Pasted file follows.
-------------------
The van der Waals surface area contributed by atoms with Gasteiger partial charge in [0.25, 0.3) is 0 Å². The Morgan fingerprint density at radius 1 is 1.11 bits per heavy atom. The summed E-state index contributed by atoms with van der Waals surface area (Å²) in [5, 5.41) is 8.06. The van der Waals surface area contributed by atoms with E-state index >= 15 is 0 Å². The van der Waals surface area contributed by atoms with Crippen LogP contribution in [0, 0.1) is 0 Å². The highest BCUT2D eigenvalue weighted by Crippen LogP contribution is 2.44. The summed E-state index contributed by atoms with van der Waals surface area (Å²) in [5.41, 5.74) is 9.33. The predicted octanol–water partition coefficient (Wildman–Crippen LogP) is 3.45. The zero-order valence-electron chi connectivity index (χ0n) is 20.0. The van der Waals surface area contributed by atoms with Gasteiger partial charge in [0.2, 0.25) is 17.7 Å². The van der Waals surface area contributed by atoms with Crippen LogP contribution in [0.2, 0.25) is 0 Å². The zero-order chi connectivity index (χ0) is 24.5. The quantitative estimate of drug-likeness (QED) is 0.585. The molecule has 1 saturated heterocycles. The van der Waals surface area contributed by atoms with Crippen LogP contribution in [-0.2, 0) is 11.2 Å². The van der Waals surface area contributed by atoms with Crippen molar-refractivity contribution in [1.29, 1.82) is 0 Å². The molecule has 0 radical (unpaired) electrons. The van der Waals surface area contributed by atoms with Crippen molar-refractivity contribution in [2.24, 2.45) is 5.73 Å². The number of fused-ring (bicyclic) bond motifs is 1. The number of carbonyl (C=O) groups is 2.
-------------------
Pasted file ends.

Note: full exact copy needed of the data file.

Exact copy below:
The van der Waals surface area contributed by atoms with Gasteiger partial charge in [0.25, 0.3) is 0 Å². The Morgan fingerprint density at radius 1 is 1.11 bits per heavy atom. The summed E-state index contributed by atoms with van der Waals surface area (Å²) in [5, 5.41) is 8.06. The van der Waals surface area contributed by atoms with E-state index >= 15 is 0 Å². The van der Waals surface area contributed by atoms with Crippen LogP contribution in [0, 0.1) is 0 Å². The highest BCUT2D eigenvalue weighted by Crippen LogP contribution is 2.44. The summed E-state index contributed by atoms with van der Waals surface area (Å²) in [5.41, 5.74) is 9.33. The predicted octanol–water partition coefficient (Wildman–Crippen LogP) is 3.45. The zero-order valence-electron chi connectivity index (χ0n) is 20.0. The van der Waals surface area contributed by atoms with Gasteiger partial charge in [0.2, 0.25) is 17.7 Å². The van der Waals surface area contributed by atoms with Crippen LogP contribution in [0.2, 0.25) is 0 Å². The zero-order chi connectivity index (χ0) is 24.5. The quantitative estimate of drug-likeness (QED) is 0.585. The molecule has 1 saturated heterocycles. The van der Waals surface area contributed by atoms with Crippen LogP contribution in [-0.2, 0) is 11.2 Å². The van der Waals surface area contributed by atoms with Crippen molar-refractivity contribution in [1.29, 1.82) is 0 Å². The molecule has 0 radical (unpaired) electrons. The van der Waals surface area contributed by atoms with Crippen molar-refractivity contribution in [2.24, 2.45) is 5.73 Å². The number of fused-ring (bicyclic) bond motifs is 1. The number of carbonyl (C=O) groups is 2.